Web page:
How to Become an Environmental Analyst

 

Becoming an environmental analyst is a great career choice if you are passionate about the environment and want to have a say on matters concerning the environment and private industry.

 

Below we've outlined what you'll need to succeed in this line of work. We've also included helpful information for an environmental analyst career, such as job description, job duties, salary expectations, a list of possible employers and much more!

 

 

Education Needed to Become an Environmental Analyst

To get an entry-level job as an environmental analyst, you need to begin by earning a Bachelor of Science degree in Environmental Science, Biology or a closely related field such as Botany.

 

If you want to become an environmental analyst who works as a consultant you will need a master’s degree in environmental science or a closely related field.

 

To work in research and university teaching positions a PhD in Environmental Science or a closely related field is needed.

 

Tip for Success: Most colleges and universities in Canada and the United States offer either an environmental studies or biology program, and many of them allow you to customize your course load to some extent, based on your career goals and interests.

 

 

 

 

More About This Career: General Job Description

Environmental analysts are responsible for supporting the environmental projects in their workplace with scientific analysis. They collect, study and analyze data in order to propose actions and policies which help their employer reduce their impact on the environment. 

 

 

General Job Duties

• Collect and interpret environmental data

• Use specialized tools and equipment

• Analyze data and use findings of analysis to create solutions to environmental problems

• Perform tests in the field and in laboratories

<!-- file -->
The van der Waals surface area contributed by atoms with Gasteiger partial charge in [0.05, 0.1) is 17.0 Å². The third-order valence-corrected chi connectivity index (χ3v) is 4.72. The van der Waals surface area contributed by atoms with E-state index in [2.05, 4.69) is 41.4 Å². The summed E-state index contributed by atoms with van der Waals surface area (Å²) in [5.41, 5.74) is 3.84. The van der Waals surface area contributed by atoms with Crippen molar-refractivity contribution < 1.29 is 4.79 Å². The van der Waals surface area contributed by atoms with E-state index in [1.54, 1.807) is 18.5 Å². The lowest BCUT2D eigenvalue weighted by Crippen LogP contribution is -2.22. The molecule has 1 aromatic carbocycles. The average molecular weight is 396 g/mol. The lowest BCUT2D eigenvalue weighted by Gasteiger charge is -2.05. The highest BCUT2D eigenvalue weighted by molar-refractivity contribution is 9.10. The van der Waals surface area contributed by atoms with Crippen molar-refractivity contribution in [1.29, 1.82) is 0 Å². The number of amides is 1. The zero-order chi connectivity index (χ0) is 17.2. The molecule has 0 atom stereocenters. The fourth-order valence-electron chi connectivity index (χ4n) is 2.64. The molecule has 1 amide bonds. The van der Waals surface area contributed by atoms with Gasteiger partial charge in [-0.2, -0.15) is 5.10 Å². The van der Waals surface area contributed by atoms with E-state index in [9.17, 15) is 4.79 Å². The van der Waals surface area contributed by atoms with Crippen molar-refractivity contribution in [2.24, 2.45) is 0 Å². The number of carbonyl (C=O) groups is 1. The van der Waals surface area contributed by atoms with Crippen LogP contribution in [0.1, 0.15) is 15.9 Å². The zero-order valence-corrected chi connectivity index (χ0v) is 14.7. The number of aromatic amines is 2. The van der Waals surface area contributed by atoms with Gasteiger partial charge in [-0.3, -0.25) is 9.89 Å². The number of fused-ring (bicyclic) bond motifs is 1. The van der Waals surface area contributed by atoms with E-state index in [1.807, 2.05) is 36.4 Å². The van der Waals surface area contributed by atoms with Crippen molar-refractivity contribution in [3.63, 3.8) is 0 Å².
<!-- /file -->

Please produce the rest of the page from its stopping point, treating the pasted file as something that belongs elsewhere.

• Examine survey results and samples collected on-site

• Perform historical research to determine the extent and causes of damage to the environment

• Report recommendations and solutions for environmental problems

• Propose policy creation or expansion to government agencies and representatives

 

 

How to Get a Job as an Environmental Analyst

Now that you've acquired an education and a career focus, you're ready to become an environmental analyst! The last thing you have to do is nail the interview...once you earn one.

 

Your last step to becoming an environmental analyst is to make a list of possible employers and suitable positions, and start handing out resumes. Do your research and figure out which companies are hiring environmental analysts, technicians and related positions; these employers will be in a variety of sectors.

 

 

Average Salary Level

It’s difficult to determine the specific salary levels for environmental analysts, as reliable data for this occupation is not readily available. We can however get a decent idea of what their salary level is by looking at the numbers from closely related occupational groups.

 

Environmental Analyst Salary - Canada: According to ECO Canada, Environmental Scientists (which includes environmental analysts) in entry-level positions with an undergraduate degree make an average of $42,000 per year in Canada. ECO Canada also reports that with more education and experience, environmental scientists can earn up to $75,000 per year.